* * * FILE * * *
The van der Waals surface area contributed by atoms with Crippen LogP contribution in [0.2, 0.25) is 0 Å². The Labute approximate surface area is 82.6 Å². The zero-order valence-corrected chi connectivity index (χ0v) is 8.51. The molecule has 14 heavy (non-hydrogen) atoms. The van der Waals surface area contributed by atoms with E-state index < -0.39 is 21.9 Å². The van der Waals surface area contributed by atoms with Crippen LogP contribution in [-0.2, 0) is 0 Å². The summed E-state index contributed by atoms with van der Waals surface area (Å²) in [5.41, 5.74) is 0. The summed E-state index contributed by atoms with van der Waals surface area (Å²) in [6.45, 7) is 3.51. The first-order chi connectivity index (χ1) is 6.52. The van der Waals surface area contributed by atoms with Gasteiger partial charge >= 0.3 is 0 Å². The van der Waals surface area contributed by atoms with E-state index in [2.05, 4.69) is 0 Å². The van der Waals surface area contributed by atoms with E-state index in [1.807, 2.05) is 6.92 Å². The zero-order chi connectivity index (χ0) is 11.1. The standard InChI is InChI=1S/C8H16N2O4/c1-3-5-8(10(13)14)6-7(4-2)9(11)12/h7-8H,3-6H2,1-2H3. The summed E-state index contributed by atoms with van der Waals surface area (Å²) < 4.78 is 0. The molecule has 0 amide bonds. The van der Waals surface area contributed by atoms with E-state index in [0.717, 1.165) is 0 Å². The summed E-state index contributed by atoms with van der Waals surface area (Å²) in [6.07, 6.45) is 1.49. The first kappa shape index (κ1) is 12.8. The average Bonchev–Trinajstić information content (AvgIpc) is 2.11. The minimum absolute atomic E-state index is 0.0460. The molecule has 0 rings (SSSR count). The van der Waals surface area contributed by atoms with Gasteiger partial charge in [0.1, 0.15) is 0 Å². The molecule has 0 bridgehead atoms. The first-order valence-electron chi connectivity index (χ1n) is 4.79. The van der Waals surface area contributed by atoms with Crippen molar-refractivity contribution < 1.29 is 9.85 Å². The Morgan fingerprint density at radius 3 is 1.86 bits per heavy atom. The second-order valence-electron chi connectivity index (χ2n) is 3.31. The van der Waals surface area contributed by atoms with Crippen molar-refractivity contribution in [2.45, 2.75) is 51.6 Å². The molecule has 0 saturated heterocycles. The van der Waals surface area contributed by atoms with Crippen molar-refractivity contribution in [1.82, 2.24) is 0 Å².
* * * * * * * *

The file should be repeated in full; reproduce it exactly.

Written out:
The van der Waals surface area contributed by atoms with Crippen LogP contribution in [0.2, 0.25) is 0 Å². The Labute approximate surface area is 82.6 Å². The zero-order valence-corrected chi connectivity index (χ0v) is 8.51. The molecule has 14 heavy (non-hydrogen) atoms. The van der Waals surface area contributed by atoms with E-state index < -0.39 is 21.9 Å². The van der Waals surface area contributed by atoms with Crippen LogP contribution in [-0.2, 0) is 0 Å². The summed E-state index contributed by atoms with van der Waals surface area (Å²) in [5.41, 5.74) is 0. The summed E-state index contributed by atoms with van der Waals surface area (Å²) in [6.45, 7) is 3.51. The first-order chi connectivity index (χ1) is 6.52. The van der Waals surface area contributed by atoms with Gasteiger partial charge >= 0.3 is 0 Å². The van der Waals surface area contributed by atoms with E-state index in [2.05, 4.69) is 0 Å². The van der Waals surface area contributed by atoms with E-state index in [1.807, 2.05) is 6.92 Å². The zero-order chi connectivity index (χ0) is 11.1. The standard InChI is InChI=1S/C8H16N2O4/c1-3-5-8(10(13)14)6-7(4-2)9(11)12/h7-8H,3-6H2,1-2H3. The summed E-state index contributed by atoms with van der Waals surface area (Å²) < 4.78 is 0. The molecule has 0 amide bonds. The van der Waals surface area contributed by atoms with E-state index in [0.717, 1.165) is 0 Å². The summed E-state index contributed by atoms with van der Waals surface area (Å²) in [6.07, 6.45) is 1.49. The first kappa shape index (κ1) is 12.8. The average Bonchev–Trinajstić information content (AvgIpc) is 2.11. The minimum absolute atomic E-state index is 0.0460. The molecule has 0 rings (SSSR count). The van der Waals surface area contributed by atoms with Gasteiger partial charge in [0.1, 0.15) is 0 Å². The molecule has 0 bridgehead atoms. The first-order valence-electron chi connectivity index (χ1n) is 4.79. The van der Waals surface area contributed by atoms with Crippen molar-refractivity contribution < 1.29 is 9.85 Å². The Morgan fingerprint density at radius 3 is 1.86 bits per heavy atom. The second-order valence-electron chi connectivity index (χ2n) is 3.31. The van der Waals surface area contributed by atoms with Crippen molar-refractivity contribution in [2.45, 2.75) is 51.6 Å². The molecule has 0 saturated heterocycles. The van der Waals surface area contributed by atoms with Crippen molar-refractivity contribution in [1.82, 2.24) is 0 Å².